From Book to Film: Upcoming Adaptations

With the recent successes of Gone Girl and The Girl on the Train, more and more novels are being adapted for the big screen. The following books are all ones that have been optioned for films. Because film adaptations are always a gamble, I am curious to see how these will turn out.

(If nothing else, there seem to be quite a few more thrillers in our cinematic futures.)

—      —     —

Second Life by S.J. Watson

Julia, a wife and mother, is living a double life. After her sister’s brutal murder, Julia attempts to hunt down her killer. As she continues her search, she is drawn into a sordid world of sex, addiction, and obsession. It turns out that finding justice for her sister may come with a price.

Watson’s novel is being adapted by Warner Bros. and is in development.

Ashley’s War by Gayle Lemmon

Lemmon’s book tells the true story of the Cultural Support Team, a group of women U.S. Army Special Operations soldiers created in 2010 to undertake sensitive missions in Afghanistan. Though women were officially banned from combat, the members of the Cultural Support Team could be attached to military groups for various missions. In particular, the book follows the story of Lt. Ashley White.

Fox 2000 has the film rights for this book.

Luckiest Girl Alive.jpgLuckiest Girl Alive by Jessica Knoll

Ani FaNelli is an ruthlessly ambitious women with a seemingly perfect life. But behind the armor that her expensive clothes and rich boyfriend provide, Ani hides a terrible secret about what happened when she was a student at a prestigious prep school.

Lionsgate will lead this film, and it is rumored that Reese Witherspoon will star in it.

The Outliers by Kimberly McCreight

When Wylie and Cassie get into a fight, Wylie doesn’t think that anything is out of the ordinary. Then Wylie receives a cryptic text from Cassie asking for help. Wylie can’t bring herself to refuse and finds herself being lured deeper and deeper into the woods with Cassie’s boyfriend. The further she goes, the more Wylie thinks that something isn’t right. Someone isn’t telling her everything.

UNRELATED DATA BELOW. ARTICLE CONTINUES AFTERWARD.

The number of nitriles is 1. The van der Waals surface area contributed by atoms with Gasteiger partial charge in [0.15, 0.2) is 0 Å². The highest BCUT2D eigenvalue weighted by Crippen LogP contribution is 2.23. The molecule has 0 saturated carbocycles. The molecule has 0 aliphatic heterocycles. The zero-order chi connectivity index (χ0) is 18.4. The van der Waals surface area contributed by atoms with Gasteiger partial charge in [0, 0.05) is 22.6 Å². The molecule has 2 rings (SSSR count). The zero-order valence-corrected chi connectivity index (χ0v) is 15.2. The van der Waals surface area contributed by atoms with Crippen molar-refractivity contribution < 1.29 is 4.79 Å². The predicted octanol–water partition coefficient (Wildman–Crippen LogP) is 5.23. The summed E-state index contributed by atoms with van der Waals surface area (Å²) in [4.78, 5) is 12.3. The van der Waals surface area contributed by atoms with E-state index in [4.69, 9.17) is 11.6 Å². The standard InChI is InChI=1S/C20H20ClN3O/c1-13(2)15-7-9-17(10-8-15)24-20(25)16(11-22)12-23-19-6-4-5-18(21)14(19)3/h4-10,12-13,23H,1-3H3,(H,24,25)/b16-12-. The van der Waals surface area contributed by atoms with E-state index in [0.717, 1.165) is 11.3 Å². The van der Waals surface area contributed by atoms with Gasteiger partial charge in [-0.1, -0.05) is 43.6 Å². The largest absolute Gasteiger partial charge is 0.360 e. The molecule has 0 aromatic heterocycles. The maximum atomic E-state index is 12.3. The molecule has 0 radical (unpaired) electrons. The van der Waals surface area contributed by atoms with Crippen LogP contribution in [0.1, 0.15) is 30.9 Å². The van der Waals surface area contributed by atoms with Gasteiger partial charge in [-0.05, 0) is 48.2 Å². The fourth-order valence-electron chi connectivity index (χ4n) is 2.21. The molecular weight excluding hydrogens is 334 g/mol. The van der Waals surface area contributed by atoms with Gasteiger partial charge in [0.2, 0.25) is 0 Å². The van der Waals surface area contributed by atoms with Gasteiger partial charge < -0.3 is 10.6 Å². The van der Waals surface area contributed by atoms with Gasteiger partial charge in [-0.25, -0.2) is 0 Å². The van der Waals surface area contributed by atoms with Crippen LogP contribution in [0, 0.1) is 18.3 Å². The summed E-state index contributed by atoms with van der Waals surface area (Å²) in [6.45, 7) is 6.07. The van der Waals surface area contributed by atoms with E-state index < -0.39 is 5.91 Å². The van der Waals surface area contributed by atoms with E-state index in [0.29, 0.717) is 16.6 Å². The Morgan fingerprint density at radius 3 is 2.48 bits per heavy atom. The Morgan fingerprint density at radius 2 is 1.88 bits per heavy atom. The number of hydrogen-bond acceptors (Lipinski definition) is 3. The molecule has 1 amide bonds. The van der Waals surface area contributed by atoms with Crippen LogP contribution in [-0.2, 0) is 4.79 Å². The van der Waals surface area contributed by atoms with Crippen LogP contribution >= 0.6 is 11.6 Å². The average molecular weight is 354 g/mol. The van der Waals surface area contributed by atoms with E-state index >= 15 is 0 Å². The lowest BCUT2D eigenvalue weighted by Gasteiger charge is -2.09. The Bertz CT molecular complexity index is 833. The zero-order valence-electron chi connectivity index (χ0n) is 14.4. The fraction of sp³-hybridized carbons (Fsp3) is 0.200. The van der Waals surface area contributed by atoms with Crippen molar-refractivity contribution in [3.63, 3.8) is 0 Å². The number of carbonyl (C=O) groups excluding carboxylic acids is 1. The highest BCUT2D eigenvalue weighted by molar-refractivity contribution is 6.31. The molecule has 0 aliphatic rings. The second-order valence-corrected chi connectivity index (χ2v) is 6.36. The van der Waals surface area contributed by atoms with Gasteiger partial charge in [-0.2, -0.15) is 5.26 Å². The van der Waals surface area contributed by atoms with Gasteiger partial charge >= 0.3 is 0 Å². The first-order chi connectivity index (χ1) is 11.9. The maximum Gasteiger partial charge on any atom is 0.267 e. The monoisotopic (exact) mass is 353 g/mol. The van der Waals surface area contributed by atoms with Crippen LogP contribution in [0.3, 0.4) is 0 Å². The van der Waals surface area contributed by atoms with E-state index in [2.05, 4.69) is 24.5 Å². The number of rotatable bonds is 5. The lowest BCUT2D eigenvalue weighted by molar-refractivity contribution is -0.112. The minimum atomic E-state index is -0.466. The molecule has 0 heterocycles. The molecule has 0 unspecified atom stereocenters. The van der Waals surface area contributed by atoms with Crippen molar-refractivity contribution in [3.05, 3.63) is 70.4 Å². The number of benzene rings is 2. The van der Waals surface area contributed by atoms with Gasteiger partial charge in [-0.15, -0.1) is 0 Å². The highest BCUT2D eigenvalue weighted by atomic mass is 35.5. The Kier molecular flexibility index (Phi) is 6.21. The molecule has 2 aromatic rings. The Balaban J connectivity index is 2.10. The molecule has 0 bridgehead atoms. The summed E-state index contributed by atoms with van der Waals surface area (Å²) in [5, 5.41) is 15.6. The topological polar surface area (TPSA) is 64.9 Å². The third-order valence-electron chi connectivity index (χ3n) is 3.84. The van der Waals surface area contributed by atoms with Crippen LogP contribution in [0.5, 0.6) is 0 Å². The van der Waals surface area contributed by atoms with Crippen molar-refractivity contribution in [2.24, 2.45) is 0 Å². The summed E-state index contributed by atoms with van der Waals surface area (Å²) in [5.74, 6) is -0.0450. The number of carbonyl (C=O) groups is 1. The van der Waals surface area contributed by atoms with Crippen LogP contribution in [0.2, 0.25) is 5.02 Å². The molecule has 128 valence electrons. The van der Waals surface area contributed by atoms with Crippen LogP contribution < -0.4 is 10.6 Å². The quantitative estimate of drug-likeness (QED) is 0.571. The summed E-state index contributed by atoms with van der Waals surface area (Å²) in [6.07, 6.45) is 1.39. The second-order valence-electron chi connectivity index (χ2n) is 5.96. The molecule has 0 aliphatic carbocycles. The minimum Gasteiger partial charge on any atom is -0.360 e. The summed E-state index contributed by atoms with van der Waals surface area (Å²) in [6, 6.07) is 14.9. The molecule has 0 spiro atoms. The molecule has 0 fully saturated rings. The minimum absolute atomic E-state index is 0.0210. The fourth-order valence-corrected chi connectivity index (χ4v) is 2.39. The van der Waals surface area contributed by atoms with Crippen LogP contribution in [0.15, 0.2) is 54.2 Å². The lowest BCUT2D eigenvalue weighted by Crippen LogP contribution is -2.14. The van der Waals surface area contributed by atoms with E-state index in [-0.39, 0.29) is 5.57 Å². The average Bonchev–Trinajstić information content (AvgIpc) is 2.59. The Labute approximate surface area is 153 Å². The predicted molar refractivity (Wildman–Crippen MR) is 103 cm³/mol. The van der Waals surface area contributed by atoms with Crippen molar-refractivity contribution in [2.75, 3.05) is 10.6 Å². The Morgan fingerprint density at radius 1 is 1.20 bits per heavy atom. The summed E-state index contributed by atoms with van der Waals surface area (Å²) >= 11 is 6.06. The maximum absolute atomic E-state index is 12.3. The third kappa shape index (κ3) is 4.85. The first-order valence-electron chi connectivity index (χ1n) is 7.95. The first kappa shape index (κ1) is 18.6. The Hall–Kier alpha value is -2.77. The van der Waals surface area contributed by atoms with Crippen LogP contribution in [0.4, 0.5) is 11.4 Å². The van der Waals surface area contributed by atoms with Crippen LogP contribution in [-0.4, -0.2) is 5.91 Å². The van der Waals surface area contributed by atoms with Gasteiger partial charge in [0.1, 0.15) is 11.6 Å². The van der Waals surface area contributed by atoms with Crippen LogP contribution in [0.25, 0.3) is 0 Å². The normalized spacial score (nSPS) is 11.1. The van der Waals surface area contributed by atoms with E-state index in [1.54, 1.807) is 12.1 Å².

The Outliers is currently being shopped for adaptation.

Napkin Notes by Garth Callaghan

When Garth Callaghan discovers that he has cancer, he swears that he will find a way to remain a meaningful part of his daughter’s life even if he dies. He finds inspiration in writing notes on napkins to put inside her lunchbox and creates enough of them to last her through high school.

New Line Cinema owns the film rights to this book.

In a dark dark wood.jpgIn a Dark, Dark Wood by Ruth Ware

Do you remember the old Halloween rhyme that began “In a dark, dark wood/There was a dark, dark house/And in the dark, dark house, there was a dark, dark room…?” Ware’s thriller plays with that idea along with the the promise that with every marriage, there has to be a murder.

New Line Cinema is handling this adaptation.

Truly Madly Guilty by Liane Moriarty

A neighborhood barbecue seems like a great way for friends to catch up. Then disaster strikes. In the subsequent months, guilt and suspicion threaten to unravel even the strongest of relationships.

Pacific Standard and Blossom Films are coproducing this work.

The Dry by Jane Harper

When Aaron Falk returns to his hometown to investigate a murder-suicide, he discovers that the seemingly simple case may be more complicated than he thought. There is also the fact that Aaron and the perpetrator shared a secret that he thought was long buried. But secrets like that never really stay hidden.

The adaptation for The Dry is currently being developed.

The Thing About Jellyfish by Ali Benjamin

Death does strange things to the living. After her friend drowns, Suzy is convinced that it must be the result of a rare jellyfish sting, and she goes to the ends of the Earth to prove it.